"Grant alert" Despite the fact that I am pretty sure that the actuall data in this study is accurately reported, I still want to point out that the scientists received "a grant from the International Glutamate Technical Committee". It's explicitly listed in the "acknowledgments" and probably not much of an issue outside of the discussion in which you will obviously miss references to potential negative side effects (which have not been observed in the study, though).
"Thus, dietary supplementation with glutamate may enhance the availability of dietary glutamine in plasma. As a versatile amino acid, glutamate participates in both synthetic and oxidative pathways in the small intestine, resulting in the production of proteins, ornithine, citrulline, proline, arginine, alanine, aspartate, glutathione, CO2, and ATP. Therefore, dietary supplementation with glutamate increased the plasma concentrations of these amino acids  and jejunal concentrations of glutathione in weaned pigs. Compelling evidence shows that dietary glutamate is a major energy substrate for the small intestine, which is an organ with a particularly high met- abolic rate. In support of this notion, we found that dietary MSG supplementation increased jejunal concentrations of ATP in weaned pigs. Additionally, glutamate is an excitatory neurotransmitter, thereby regulating the motility of the gastrointestinal tract. Thus, when a weaning diet is deficient in glutamate, gut atrophy occurs and the efficiency of utilization of dietary protein for growth and other physiological functions is greatly decreased." (Rezaei. 2012)
As evidence from previous studies by Kondoh et al. suggests, the effects of glutamate do not end at the intestinal brush border. Its centrally mediated downstream effects after interacting with l-Glutamate receptors in the intestines are however still not fully understood and could either be beneficial (as the work by Kondoh et al. would suggest; Kondoh. 2008 & 2009), be without physiological consequences or - as the mainstream myth suggests - "be the devil"; with the latter being much more likely in people with genetic or already established metabolic problems which result in a deficiency of glutamate dehydrogenase (Stanley. 2009).

Bottom line: The last mentioned problems certain individuals who have inherited or acquired problems with the enzymatic conversion of glutamate are yet not the only reason why I strongly caution against taking the results of the study at hand as a free ticket for limitless MSG consumption. If it's not the MSG that's going to make you fat, I can assure you that those 'foods' in which it is used will be getting the job done pretty quickly and will thus compensate for any possibly existent improvements in intestinal and whole body amino acid metabolism.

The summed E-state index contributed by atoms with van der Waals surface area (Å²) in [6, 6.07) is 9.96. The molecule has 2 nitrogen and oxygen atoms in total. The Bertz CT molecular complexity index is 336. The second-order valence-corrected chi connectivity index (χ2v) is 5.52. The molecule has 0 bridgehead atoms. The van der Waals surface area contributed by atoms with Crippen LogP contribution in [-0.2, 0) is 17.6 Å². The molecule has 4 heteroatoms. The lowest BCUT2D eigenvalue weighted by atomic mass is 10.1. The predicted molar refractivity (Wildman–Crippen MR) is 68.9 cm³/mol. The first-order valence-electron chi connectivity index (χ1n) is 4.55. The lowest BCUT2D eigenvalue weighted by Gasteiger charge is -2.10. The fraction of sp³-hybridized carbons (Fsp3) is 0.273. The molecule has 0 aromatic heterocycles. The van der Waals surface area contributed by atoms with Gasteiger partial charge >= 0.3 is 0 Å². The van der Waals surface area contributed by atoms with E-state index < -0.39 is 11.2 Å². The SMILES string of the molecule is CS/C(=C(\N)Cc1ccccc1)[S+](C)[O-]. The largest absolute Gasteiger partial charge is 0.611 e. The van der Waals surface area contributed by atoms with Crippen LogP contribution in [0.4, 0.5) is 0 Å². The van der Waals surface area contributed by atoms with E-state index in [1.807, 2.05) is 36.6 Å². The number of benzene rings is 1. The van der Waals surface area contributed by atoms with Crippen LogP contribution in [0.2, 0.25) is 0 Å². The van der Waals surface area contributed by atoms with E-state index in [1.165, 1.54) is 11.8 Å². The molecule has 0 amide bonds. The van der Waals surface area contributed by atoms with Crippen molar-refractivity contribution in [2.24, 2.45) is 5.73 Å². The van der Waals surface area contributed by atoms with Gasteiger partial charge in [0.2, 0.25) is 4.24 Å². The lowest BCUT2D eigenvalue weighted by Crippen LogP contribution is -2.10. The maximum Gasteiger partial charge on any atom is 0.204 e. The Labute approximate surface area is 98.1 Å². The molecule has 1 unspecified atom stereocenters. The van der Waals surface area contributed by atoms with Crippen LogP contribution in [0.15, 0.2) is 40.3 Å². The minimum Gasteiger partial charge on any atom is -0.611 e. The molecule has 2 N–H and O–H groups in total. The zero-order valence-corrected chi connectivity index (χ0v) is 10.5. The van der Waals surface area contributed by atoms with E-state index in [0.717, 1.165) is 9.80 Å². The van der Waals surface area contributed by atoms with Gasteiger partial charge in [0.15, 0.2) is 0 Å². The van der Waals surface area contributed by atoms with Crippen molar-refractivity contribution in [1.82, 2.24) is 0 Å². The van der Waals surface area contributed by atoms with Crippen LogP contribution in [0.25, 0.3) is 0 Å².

Parmigiano Reggiano aside from seaweed the #1 "real food" offender in terms of MSG and still good for your bones (Pampaloni. 2011) - one of many examples of the fallacy of black-and-white thinking. To heal your gut, glutamine would yet still be your better choice, I suppose ;-)
That said, there are still unresolved issues related to the negative effects of MSG on the immune system and the thymus. The dosages that are required to observe toxic effects may be hilarious if you take into account how much of it you find in an individual food item, and even if you started supplementing with MSG, or lived on fast- and convenient food, only, you will probably be hard pressed to get up to the 50g+ human equivalent of mono-sodium glutamate which was sufficient to significantly decrease thymus cell viability in rats (Pavlovic. 2009). In case you feel you are endangered and belong to the people who rather wear a helmet than stop hammering their head against a wall, you could try to counter that with an additional 6-7g of vitamin C (for the rodents that worked)... but let's be honest, wouldn't your life be much easier, if you simply stuck to whole foods and don't worry about the occasional piece of aged Parmesan cheese with 1680 mg glutamate per 100g. It could not just be good for your gut, but has been shown to be good for your bones (Pampaloni. 2011), probably not because, but at least despite the high MSG content.